I haven't worked with vba stuff in access much (learning as I go) what is the process to step through the code. How do I start that to see where we are failing?

About a year ago, I did this process to the same application and I was able to get it to work (that is to say, I could get the code to see the sql server tables) but because I am not proficient in vba and access, I didn't proceed with the project.

Thanks for responding so quickly.
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Jonathan KellyCommented:
can you talk to the developeres. they should be able to tell you where to start.
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arbertCommented:
Um, sounds like you have a lot of issues that can't be addressed here.  The company can't expect this to be done overnight and should invest in the right resources to get it done.

Have you told the company you're not proficient?
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terriramosAuthor Commented:
Yes - they know what the deal is. The developers are gone and that leaves me holding the bag.

Thanks for your help and all the resource info.
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ctudorpriceCommented:
terriamos,
good luck... I recently was stuck in a similar predicament but did manage to get through it.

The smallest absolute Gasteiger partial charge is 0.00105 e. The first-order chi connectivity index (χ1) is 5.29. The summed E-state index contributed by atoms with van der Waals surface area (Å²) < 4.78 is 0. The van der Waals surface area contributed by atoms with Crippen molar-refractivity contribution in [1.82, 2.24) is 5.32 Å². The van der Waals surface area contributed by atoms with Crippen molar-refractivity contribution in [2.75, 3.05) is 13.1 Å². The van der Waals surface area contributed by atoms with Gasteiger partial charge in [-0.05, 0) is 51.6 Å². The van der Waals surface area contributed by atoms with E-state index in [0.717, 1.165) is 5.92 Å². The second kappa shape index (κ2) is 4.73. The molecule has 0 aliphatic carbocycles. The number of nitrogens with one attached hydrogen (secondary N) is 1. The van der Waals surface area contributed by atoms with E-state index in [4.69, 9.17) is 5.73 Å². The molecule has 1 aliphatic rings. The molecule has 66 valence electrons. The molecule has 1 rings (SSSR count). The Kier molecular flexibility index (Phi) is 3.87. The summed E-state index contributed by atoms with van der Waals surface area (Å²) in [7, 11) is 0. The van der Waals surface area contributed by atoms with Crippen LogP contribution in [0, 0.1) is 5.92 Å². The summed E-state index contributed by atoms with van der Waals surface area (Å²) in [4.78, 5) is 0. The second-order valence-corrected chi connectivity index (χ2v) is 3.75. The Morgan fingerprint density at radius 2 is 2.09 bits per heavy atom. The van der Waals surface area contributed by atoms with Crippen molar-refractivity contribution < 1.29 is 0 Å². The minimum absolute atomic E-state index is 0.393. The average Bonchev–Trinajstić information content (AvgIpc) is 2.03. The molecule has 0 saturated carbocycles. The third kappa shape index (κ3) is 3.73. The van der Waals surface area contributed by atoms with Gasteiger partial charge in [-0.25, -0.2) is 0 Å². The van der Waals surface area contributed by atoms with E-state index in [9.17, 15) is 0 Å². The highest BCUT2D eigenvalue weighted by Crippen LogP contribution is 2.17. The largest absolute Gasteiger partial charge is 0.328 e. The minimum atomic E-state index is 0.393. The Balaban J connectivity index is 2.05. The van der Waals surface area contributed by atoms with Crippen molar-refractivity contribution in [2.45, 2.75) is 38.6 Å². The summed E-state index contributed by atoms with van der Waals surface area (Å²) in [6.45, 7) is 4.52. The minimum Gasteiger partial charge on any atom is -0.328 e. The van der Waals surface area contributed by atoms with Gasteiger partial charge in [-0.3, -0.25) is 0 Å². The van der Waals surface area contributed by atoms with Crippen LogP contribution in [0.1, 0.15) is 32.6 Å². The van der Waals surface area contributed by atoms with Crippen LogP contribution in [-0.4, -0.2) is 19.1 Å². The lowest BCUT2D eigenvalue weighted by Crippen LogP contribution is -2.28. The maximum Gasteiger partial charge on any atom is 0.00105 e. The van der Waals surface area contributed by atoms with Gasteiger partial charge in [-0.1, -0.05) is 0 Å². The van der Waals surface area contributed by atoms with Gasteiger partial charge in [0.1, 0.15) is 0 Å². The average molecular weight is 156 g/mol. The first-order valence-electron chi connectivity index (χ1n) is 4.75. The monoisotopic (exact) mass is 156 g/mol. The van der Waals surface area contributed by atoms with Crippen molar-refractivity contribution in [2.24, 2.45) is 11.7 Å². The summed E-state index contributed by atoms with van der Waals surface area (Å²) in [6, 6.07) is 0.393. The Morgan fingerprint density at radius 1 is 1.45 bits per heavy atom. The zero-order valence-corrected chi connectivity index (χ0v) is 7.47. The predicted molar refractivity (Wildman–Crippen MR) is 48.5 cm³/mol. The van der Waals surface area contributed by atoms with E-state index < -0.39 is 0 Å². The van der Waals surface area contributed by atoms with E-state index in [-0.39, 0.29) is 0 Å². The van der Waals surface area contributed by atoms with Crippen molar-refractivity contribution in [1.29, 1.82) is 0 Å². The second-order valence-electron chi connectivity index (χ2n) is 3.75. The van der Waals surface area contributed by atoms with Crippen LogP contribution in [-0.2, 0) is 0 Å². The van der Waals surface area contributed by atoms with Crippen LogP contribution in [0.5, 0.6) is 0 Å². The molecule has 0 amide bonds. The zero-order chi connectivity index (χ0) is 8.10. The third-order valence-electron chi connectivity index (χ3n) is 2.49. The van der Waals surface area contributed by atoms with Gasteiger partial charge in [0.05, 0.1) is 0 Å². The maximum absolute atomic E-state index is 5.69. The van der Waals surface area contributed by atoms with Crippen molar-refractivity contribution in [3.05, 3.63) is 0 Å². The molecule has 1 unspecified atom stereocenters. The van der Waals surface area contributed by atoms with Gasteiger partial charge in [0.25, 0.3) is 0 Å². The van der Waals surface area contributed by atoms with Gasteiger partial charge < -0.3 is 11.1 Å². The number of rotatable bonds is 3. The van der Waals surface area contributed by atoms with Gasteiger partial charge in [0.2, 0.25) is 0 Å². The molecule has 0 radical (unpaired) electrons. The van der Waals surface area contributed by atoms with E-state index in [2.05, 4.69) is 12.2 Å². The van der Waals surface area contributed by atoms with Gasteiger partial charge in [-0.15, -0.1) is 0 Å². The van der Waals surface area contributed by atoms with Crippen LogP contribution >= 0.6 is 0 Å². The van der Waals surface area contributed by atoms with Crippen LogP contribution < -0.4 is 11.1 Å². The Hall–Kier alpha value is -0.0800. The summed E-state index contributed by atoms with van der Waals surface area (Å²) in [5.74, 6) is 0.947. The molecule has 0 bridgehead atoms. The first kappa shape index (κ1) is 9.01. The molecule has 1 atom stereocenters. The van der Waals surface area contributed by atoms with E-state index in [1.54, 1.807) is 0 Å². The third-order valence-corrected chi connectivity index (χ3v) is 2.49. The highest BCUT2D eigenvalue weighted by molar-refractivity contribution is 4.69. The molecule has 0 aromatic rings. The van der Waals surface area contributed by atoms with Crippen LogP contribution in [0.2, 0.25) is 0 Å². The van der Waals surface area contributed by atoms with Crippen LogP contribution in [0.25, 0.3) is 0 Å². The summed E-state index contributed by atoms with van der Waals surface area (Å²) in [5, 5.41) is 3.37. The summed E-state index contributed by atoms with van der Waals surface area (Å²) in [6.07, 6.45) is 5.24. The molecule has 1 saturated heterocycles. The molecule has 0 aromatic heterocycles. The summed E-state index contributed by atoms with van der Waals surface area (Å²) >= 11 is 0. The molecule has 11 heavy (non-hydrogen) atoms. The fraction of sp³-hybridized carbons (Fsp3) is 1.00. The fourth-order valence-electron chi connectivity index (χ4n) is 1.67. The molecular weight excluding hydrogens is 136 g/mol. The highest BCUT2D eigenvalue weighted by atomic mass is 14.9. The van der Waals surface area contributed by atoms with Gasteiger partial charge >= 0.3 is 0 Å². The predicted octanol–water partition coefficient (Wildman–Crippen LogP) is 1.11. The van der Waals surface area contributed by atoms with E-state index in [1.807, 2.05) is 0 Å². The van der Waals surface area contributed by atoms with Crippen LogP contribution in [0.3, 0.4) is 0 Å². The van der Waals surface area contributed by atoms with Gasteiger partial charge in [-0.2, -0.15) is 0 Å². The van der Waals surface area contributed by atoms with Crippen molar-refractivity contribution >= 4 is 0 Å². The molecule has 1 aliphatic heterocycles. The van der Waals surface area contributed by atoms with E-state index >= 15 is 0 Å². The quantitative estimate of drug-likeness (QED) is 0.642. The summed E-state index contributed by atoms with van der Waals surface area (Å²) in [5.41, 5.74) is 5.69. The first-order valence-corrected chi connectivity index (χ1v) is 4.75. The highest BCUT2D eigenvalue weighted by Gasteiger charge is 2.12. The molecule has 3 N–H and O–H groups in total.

I started, much as you seem to be, thinking that linking the tables via ODBC would be a good plan. Nope. Bad plan. I had a lot of problems (similar to you) and ended up combining the front-end and the back-end into a single MDB and upsizing the whole thing. Running the upsizing wizard on the front-end forms, reports etc. helped (can't remember what specific changes it made though - this was a while ago). The end result is a pretty clean .adp which you can work with and clean up.

The combined database had about 300 tables, about 250 access queries, 50 reports, 400 forms. The upsizing wizard in 2003 made it through the whole process without crashing (XP/2002 crashed often) and then produced a report indicating what could and could not be upsized (about 90% upsized successfully, most of the rest were simplish fixes). There are a whole bunch of things that it doesn't like, including references to forms/fields in queries (as criteria/parameters), use of Access user-defined functions in queries, and much more. Once the tables are upsized (not usually a big problem), there is a lot of manual work to do if the previous developers used Access-specific capabilities/functions (as above). I had to go through every query, form, report, etc. etc. and test each after I had recoded the non-upsizable queries, etc. It is a long process - but only took me three days to get the upsized database and the new front-end into production. I am no VBA or SQLServer guru either, but it's pretty straightforward really and I ended up with a very clean SQLServer/Access Data Project solution with (very fast) compiled SQLServer functions instead of Access queries, stored procedures... and the performance was blazing.

Anyway, I know you've allocated the points, but I feel for you! I hope my little anecdote helps.... sorry the details are a bit foggy.